This market-economy madness is exactly what is being kept alive by the ‘bad bank,’ whatever the cost. A gigantic effort is lavished specifically for the purpose of not writing off, as worthless, preferably any of the banks’ fictitious capital that has turned out to be worthless. Instead, a legal fiction of intrinsic value, constructed using every trick in the forgery book, has been plopped onto the bank assets that have become valueless — in the form of a bank that officially begins its business activity with bankruptcy, but exactly this way is supposed to rescue all the other banks from the same, and endow them with the basis for further business capacity. So that they can show a profit again, they are allowed to unload their balance sheet losses onto a company that has the brilliant business purpose of storing away devalued assets in its vault as sources of wealth-in-waiting for twenty years — when the state sees to the matter, the capitalist accumulation of money can be had to an astonishing extent simply by federal law! In return for a scrapping premium (which they have to pay themselves in this case) amounting to ten percent of the book value of these worthless slips of paper, the banks then obtain again plenty of the stuff with which they ran themselves and the rest of the economy up shit creek: new debts, whose quality is, this time around, not guaranteed by the imaginativeness of their structuring skills, but by state power — and which, for that reason, the banks can again put to good use, following all the so excellently time-tested rules of their trade, as a source of money accumulation in their hands! This is the trivial matter at hand that is so perfectly buried beneath the stupid image of a “lifeline” on which we all depend. This is the purpose that the state will spend any amount on to “rescue”, and anyone who throws up his hands and asks what kind of a world he is living in is definitely right. Except he shouldn’t stop asking, for what, after all, is the founding of a bad bank in comparison with the insanity of the business principle it is supposed to keep in existence?!
At any rate, the final point of the popular if-then relations that market-economy experts use to recast all the idiocies of their system into functionally interrelated objective laws of growth, and from which they then deduce why the restoration of the banking system is an absolute must for the state, does yield one truth: when they, along with everybody who is anybody in politics and business in this country, time after time declare that there will be no growth without a restored banking system, one can actually take this at face value — and ask oneself what kind of wealth it is that flourishes with a thriving banking business in such exemplary market economies as ours. It will evidently be precisely the wealth that blossoms in this very line of business. Trading debts as commodities, transforming borrowed money into titles to property with built-in promises of growth and selling them at a profit — that is the source of the wealth that has to function for any other wealth to exist! Fanatics of growth in GDP and export figures put on record themselves what the very first principle is that governs business life in the system they worship. Making other people’s money act as a source of money for oneself, putting this money as a source of more money into however many duplicated forms and selling and buying them — no, this not only enriches the traders of this commodity: it is at the same time the elixir of life of the entire economy, including the debtors themselves! And it clarifies for the whole rest of this splendid market economy that it has to prove its worth as an accomplice to this sort of accumulation of wealth. It is the lesson that the equations executed in the financial system — money is more money, and giving away money for the right to more money in one’s hands is the method of all methods for increasing wealth — are in charge of everything that is generated as money’s power of command in the so-called ‘real economy.’ After all, they even say so themselves: if these equations no longer work out, there will be no purchasing of means of production and labor-power at many points, and that this means there will be no procuring of quite a bit when it comes to the means of subsistence of every ordinary breadwinner, goes without saying.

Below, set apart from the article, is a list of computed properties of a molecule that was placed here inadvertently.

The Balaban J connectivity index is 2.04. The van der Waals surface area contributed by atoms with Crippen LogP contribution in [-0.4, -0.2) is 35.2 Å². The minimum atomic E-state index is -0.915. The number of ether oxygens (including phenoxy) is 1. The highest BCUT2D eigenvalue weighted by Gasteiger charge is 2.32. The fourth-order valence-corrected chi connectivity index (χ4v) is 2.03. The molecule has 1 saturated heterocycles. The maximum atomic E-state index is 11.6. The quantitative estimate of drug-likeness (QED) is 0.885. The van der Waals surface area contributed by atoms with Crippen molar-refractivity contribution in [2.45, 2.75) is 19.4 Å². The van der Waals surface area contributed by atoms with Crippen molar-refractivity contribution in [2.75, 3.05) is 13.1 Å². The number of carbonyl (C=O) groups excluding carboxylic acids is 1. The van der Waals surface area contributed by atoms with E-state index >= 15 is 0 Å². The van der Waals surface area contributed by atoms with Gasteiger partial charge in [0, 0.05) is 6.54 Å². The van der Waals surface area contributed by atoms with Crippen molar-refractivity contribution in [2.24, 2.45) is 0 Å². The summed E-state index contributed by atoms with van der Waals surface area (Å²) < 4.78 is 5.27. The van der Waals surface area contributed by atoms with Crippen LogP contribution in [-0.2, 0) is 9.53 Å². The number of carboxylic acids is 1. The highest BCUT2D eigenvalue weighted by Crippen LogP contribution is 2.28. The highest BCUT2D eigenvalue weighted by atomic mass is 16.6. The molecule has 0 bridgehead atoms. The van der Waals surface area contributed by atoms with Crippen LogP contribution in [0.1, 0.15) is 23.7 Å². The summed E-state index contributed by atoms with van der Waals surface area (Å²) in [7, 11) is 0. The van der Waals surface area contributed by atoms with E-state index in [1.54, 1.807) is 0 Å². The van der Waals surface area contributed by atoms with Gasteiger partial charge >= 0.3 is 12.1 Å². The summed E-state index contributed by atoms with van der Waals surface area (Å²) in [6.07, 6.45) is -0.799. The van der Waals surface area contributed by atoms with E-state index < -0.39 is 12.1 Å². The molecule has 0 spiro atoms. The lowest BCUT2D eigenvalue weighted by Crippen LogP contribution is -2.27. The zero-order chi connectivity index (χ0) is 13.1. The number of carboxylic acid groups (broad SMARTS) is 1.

The suspicion that ‘money rules the world’ accompanies the market economy now and then, even when it is not in a crisis. When it is, this suspicion occasionally also assumes a moral form, becoming an accusation. That is not good. One shouldn't make accusations against this world that teaches such clear lessons, by its invention of bad banks, about what matters in it. Better to note, soberly and objectively, what the lesson says — and then one will automatically discover that money, or, more precisely, money being predestined to become more, exists for no other reason than to rule the world. All the absurdities of the bad bank — this construction for rescuing the banking system — and the huge effort and expense put into creating it and then maintaining it for twenty years, all this makes clear how absolutely and unrelentingly the regime of money, the inherent necessity of its accumulating, commands the life of the market economy. And if one has gotten this, one simply no longer feels like accompanying this life with the stupid judgment that it isn’t fair because it’s actually supposed to be about something else.
© GegenStandpunkt 2009